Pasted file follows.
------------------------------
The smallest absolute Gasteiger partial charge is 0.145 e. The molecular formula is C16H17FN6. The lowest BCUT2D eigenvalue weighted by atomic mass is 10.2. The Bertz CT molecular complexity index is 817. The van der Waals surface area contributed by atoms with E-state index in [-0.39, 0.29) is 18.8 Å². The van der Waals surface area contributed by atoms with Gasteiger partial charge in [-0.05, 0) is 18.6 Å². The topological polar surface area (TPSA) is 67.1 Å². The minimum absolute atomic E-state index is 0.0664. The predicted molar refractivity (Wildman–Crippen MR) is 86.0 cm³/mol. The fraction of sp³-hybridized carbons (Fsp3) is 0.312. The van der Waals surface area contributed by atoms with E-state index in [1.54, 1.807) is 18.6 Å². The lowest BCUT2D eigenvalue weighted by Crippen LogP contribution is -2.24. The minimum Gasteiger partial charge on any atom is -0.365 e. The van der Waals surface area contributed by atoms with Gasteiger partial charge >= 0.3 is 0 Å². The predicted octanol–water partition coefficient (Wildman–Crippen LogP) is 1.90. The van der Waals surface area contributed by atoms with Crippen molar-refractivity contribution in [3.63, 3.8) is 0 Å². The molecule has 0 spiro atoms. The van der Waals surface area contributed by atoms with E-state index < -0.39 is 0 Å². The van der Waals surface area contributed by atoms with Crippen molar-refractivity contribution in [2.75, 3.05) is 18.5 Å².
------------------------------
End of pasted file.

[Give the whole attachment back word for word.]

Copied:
The smallest absolute Gasteiger partial charge is 0.145 e. The molecular formula is C16H17FN6. The lowest BCUT2D eigenvalue weighted by atomic mass is 10.2. The Bertz CT molecular complexity index is 817. The van der Waals surface area contributed by atoms with E-state index in [-0.39, 0.29) is 18.8 Å². The van der Waals surface area contributed by atoms with Gasteiger partial charge in [-0.05, 0) is 18.6 Å². The topological polar surface area (TPSA) is 67.1 Å². The minimum absolute atomic E-state index is 0.0664. The predicted molar refractivity (Wildman–Crippen MR) is 86.0 cm³/mol. The fraction of sp³-hybridized carbons (Fsp3) is 0.312. The van der Waals surface area contributed by atoms with E-state index in [1.54, 1.807) is 18.6 Å². The lowest BCUT2D eigenvalue weighted by Crippen LogP contribution is -2.24. The minimum Gasteiger partial charge on any atom is -0.365 e. The van der Waals surface area contributed by atoms with Gasteiger partial charge >= 0.3 is 0 Å². The predicted octanol–water partition coefficient (Wildman–Crippen LogP) is 1.90. The van der Waals surface area contributed by atoms with Crippen molar-refractivity contribution in [3.63, 3.8) is 0 Å². The molecule has 0 spiro atoms. The van der Waals surface area contributed by atoms with E-state index < -0.39 is 0 Å². The van der Waals surface area contributed by atoms with Crippen molar-refractivity contribution in [2.75, 3.05) is 18.5 Å².